See? I told you that this article wouldn’t take all that long. Best part? It’s another in what’s a growing list of articles and it’s something you can actually use when you get a password-protected PDF. Again, if you’re gainfully employed or in a regulated occupation you may not want to remove the password protection.

Thanks for reading! If you want to help, or if the site has helped you, you can donate, register to help, write an article, or buy inexpensive hosting to start your own site. If you scroll down, you can sign up for the newsletter, vote for the article, and comment.

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How To: Use sudo Without A Password

It is possible to use sudo without a password. Doing so is probably a pretty bad idea for most people, but it can be done. Password-less sudo is an option that you have, but it’s one heck of a security risk.

I have pretty good physical security and the risks of someone physically accessing my devices are pretty minimal. There’s no neighbors that can access my WiFi, or anything like that. Because of this, I can, and sometimes do, set up my computers so that I don’t need to use a password when I use sudo.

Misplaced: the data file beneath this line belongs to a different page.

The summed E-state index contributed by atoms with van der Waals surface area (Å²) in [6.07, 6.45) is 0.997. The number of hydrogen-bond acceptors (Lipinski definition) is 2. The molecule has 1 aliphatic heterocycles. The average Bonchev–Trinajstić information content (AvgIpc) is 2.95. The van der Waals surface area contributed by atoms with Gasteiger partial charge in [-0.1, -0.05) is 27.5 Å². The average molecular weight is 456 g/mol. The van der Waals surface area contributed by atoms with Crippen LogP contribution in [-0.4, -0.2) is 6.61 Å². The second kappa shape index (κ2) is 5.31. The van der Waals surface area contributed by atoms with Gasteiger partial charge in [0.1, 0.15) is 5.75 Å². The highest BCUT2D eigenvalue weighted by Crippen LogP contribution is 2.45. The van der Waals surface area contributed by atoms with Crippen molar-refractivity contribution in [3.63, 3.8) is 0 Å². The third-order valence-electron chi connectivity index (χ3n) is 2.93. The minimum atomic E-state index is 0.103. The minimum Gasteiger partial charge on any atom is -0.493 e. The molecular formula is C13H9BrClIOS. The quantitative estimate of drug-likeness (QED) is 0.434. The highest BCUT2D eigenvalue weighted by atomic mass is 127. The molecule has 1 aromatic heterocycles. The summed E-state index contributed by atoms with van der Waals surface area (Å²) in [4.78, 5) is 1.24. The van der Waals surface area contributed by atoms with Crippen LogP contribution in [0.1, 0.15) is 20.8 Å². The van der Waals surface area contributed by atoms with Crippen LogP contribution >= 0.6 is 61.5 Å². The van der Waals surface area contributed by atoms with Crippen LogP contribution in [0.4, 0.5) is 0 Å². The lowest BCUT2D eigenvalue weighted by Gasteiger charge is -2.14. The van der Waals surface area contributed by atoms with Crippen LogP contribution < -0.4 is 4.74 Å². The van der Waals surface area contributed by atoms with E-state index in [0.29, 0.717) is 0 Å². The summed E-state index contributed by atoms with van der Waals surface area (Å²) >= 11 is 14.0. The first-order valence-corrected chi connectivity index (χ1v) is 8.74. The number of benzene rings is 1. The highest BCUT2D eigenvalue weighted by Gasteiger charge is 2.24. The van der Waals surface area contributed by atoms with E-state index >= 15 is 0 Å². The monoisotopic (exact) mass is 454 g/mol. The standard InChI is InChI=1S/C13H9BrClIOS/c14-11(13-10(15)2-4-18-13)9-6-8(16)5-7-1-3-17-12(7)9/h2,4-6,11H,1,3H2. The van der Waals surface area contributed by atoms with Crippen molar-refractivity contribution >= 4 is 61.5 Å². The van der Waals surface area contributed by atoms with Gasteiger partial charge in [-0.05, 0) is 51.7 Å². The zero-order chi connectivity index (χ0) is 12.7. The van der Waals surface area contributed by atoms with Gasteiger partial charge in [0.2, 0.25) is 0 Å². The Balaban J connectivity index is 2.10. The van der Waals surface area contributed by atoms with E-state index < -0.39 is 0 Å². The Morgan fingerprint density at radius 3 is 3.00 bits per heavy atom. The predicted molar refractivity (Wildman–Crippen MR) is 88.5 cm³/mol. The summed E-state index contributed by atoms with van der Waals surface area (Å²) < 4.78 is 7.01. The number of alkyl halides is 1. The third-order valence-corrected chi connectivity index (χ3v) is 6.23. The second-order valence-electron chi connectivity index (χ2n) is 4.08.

I feel like I need to make this clear:

If you set it up to use sudo without a password, you’re removing a key security element. If you can use sudo without a password, so can’t someone who’d be doing so with malice aforethought. It’d be even more risky if you did this on a laptop that might get misplaced or stolen.

In short: DO NOT DO THIS (without considering the security implications).

By the way, if you don’t know what sudo is, it stands for “superuser do”. It’s what you use to temporarily elevate your permissions, to read, write, or execute administrative (or otherwise restricted) files. Basically, it turns you into an omnipotent administrator. 

Again, be careful before doing this. If it makes you an omnipotent user, it makes anyone that can access the device an omnipotent user. You have been warned. If you’re comfortable with your physical security, this is an option. It’s an option you should consider only with care and diligence. 

SUDO Without A Password:

     See Also: Generate Complex Passwords